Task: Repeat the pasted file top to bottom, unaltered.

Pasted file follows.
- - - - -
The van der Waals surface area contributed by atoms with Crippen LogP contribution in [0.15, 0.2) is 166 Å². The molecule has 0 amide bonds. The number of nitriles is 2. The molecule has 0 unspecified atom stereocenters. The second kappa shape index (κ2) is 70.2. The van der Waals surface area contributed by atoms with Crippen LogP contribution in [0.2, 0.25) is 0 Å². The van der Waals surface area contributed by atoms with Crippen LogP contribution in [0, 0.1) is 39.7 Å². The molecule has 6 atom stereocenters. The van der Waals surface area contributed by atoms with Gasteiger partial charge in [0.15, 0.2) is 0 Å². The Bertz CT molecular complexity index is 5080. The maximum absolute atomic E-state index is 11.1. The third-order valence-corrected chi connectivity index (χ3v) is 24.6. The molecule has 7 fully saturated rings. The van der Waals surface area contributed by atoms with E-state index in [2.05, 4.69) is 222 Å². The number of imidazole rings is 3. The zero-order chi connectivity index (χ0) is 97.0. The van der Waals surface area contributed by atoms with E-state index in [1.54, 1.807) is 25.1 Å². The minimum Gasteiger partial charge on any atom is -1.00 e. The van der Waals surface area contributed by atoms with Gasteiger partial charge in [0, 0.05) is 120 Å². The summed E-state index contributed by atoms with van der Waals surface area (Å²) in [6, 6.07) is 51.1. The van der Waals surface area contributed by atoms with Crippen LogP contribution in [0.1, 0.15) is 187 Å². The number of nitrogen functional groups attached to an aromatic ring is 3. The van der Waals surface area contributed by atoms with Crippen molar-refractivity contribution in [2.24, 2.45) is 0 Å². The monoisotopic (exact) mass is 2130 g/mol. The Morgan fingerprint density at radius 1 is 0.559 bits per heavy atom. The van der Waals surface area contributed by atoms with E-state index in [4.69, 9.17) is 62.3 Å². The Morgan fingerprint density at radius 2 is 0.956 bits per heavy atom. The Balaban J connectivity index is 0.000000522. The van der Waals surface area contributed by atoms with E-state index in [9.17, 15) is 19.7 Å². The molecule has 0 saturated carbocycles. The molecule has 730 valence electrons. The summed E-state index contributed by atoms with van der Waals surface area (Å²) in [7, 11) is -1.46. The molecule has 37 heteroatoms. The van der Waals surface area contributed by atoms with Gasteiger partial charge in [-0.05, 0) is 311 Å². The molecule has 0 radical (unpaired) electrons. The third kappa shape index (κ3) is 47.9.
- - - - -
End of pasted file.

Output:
The van der Waals surface area contributed by atoms with Crippen LogP contribution in [0.15, 0.2) is 166 Å². The molecule has 0 amide bonds. The number of nitriles is 2. The molecule has 0 unspecified atom stereocenters. The second kappa shape index (κ2) is 70.2. The van der Waals surface area contributed by atoms with Crippen LogP contribution in [0.2, 0.25) is 0 Å². The van der Waals surface area contributed by atoms with Crippen LogP contribution in [0, 0.1) is 39.7 Å². The molecule has 6 atom stereocenters. The van der Waals surface area contributed by atoms with Gasteiger partial charge in [0.15, 0.2) is 0 Å². The Bertz CT molecular complexity index is 5080. The maximum absolute atomic E-state index is 11.1. The third-order valence-corrected chi connectivity index (χ3v) is 24.6. The molecule has 7 fully saturated rings. The van der Waals surface area contributed by atoms with E-state index in [2.05, 4.69) is 222 Å². The number of imidazole rings is 3. The zero-order chi connectivity index (χ0) is 97.0. The van der Waals surface area contributed by atoms with E-state index in [1.54, 1.807) is 25.1 Å². The minimum Gasteiger partial charge on any atom is -1.00 e. The van der Waals surface area contributed by atoms with Gasteiger partial charge in [0, 0.05) is 120 Å². The summed E-state index contributed by atoms with van der Waals surface area (Å²) in [6, 6.07) is 51.1. The van der Waals surface area contributed by atoms with Crippen LogP contribution in [0.1, 0.15) is 187 Å². The number of nitrogen functional groups attached to an aromatic ring is 3. The van der Waals surface area contributed by atoms with Crippen molar-refractivity contribution in [2.24, 2.45) is 0 Å². The monoisotopic (exact) mass is 2130 g/mol. The Morgan fingerprint density at radius 1 is 0.559 bits per heavy atom. The van der Waals surface area contributed by atoms with E-state index in [4.69, 9.17) is 62.3 Å². The Morgan fingerprint density at radius 2 is 0.956 bits per heavy atom. The Balaban J connectivity index is 0.000000522. The van der Waals surface area contributed by atoms with E-state index in [9.17, 15) is 19.7 Å². The molecule has 0 saturated carbocycles. The molecule has 730 valence electrons. The summed E-state index contributed by atoms with van der Waals surface area (Å²) in [7, 11) is -1.46. The molecule has 37 heteroatoms. The van der Waals surface area contributed by atoms with Gasteiger partial charge in [-0.05, 0) is 311 Å². The molecule has 0 radical (unpaired) electrons. The third kappa shape index (κ3) is 47.9.